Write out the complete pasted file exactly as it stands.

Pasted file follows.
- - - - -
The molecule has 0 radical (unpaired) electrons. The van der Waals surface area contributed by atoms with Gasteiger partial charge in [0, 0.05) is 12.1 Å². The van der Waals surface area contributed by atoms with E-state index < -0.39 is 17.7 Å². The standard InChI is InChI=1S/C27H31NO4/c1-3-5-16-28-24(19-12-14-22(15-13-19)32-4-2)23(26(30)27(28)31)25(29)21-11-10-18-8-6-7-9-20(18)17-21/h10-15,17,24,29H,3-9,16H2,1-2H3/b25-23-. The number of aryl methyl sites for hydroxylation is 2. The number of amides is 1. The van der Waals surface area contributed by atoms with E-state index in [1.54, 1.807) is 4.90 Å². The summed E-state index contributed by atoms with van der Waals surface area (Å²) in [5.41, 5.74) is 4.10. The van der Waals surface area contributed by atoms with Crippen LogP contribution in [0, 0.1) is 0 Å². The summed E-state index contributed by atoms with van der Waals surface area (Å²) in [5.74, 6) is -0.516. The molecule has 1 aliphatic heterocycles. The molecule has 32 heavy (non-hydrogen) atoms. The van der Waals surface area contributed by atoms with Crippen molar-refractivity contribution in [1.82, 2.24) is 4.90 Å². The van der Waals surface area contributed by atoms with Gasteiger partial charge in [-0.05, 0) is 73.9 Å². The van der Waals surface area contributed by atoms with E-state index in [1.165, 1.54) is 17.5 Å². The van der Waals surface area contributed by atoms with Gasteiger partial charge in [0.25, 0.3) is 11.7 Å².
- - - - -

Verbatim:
The molecule has 0 radical (unpaired) electrons. The van der Waals surface area contributed by atoms with Gasteiger partial charge in [0, 0.05) is 12.1 Å². The van der Waals surface area contributed by atoms with E-state index < -0.39 is 17.7 Å². The standard InChI is InChI=1S/C27H31NO4/c1-3-5-16-28-24(19-12-14-22(15-13-19)32-4-2)23(26(30)27(28)31)25(29)21-11-10-18-8-6-7-9-20(18)17-21/h10-15,17,24,29H,3-9,16H2,1-2H3/b25-23-. The number of aryl methyl sites for hydroxylation is 2. The number of amides is 1. The van der Waals surface area contributed by atoms with E-state index in [1.54, 1.807) is 4.90 Å². The summed E-state index contributed by atoms with van der Waals surface area (Å²) in [5.41, 5.74) is 4.10. The van der Waals surface area contributed by atoms with Crippen LogP contribution in [0, 0.1) is 0 Å². The summed E-state index contributed by atoms with van der Waals surface area (Å²) in [5.74, 6) is -0.516. The molecule has 1 aliphatic heterocycles. The molecule has 32 heavy (non-hydrogen) atoms. The van der Waals surface area contributed by atoms with Crippen molar-refractivity contribution in [1.82, 2.24) is 4.90 Å². The van der Waals surface area contributed by atoms with Gasteiger partial charge in [-0.05, 0) is 73.9 Å². The van der Waals surface area contributed by atoms with E-state index in [1.165, 1.54) is 17.5 Å². The van der Waals surface area contributed by atoms with Gasteiger partial charge in [0.25, 0.3) is 11.7 Å².